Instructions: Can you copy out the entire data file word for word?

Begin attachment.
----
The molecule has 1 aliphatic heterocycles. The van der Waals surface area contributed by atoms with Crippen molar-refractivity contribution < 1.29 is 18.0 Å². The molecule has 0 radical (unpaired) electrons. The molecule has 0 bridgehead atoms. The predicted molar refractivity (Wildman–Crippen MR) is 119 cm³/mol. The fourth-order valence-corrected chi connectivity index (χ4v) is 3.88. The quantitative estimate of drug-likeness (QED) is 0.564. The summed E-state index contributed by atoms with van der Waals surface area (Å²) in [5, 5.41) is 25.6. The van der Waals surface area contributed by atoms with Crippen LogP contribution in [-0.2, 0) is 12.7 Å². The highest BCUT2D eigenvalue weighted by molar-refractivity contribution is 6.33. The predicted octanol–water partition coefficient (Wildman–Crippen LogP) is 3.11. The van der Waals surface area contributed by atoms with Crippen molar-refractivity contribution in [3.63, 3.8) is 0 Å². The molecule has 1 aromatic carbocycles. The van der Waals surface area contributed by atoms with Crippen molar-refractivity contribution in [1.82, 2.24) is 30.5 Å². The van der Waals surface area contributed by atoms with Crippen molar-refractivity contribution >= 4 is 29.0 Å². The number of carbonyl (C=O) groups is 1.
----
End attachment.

The molecule has 1 aliphatic heterocycles. The van der Waals surface area contributed by atoms with Crippen molar-refractivity contribution < 1.29 is 18.0 Å². The molecule has 0 radical (unpaired) electrons. The molecule has 0 bridgehead atoms. The predicted molar refractivity (Wildman–Crippen MR) is 119 cm³/mol. The fourth-order valence-corrected chi connectivity index (χ4v) is 3.88. The quantitative estimate of drug-likeness (QED) is 0.564. The summed E-state index contributed by atoms with van der Waals surface area (Å²) in [5, 5.41) is 25.6. The van der Waals surface area contributed by atoms with Crippen LogP contribution in [-0.2, 0) is 12.7 Å². The highest BCUT2D eigenvalue weighted by molar-refractivity contribution is 6.33. The predicted octanol–water partition coefficient (Wildman–Crippen LogP) is 3.11. The van der Waals surface area contributed by atoms with Crippen molar-refractivity contribution in [3.63, 3.8) is 0 Å². The molecule has 1 aromatic carbocycles. The van der Waals surface area contributed by atoms with Crippen molar-refractivity contribution in [1.82, 2.24) is 30.5 Å². The van der Waals surface area contributed by atoms with Crippen molar-refractivity contribution >= 4 is 29.0 Å². The number of carbonyl (C=O) groups is 1.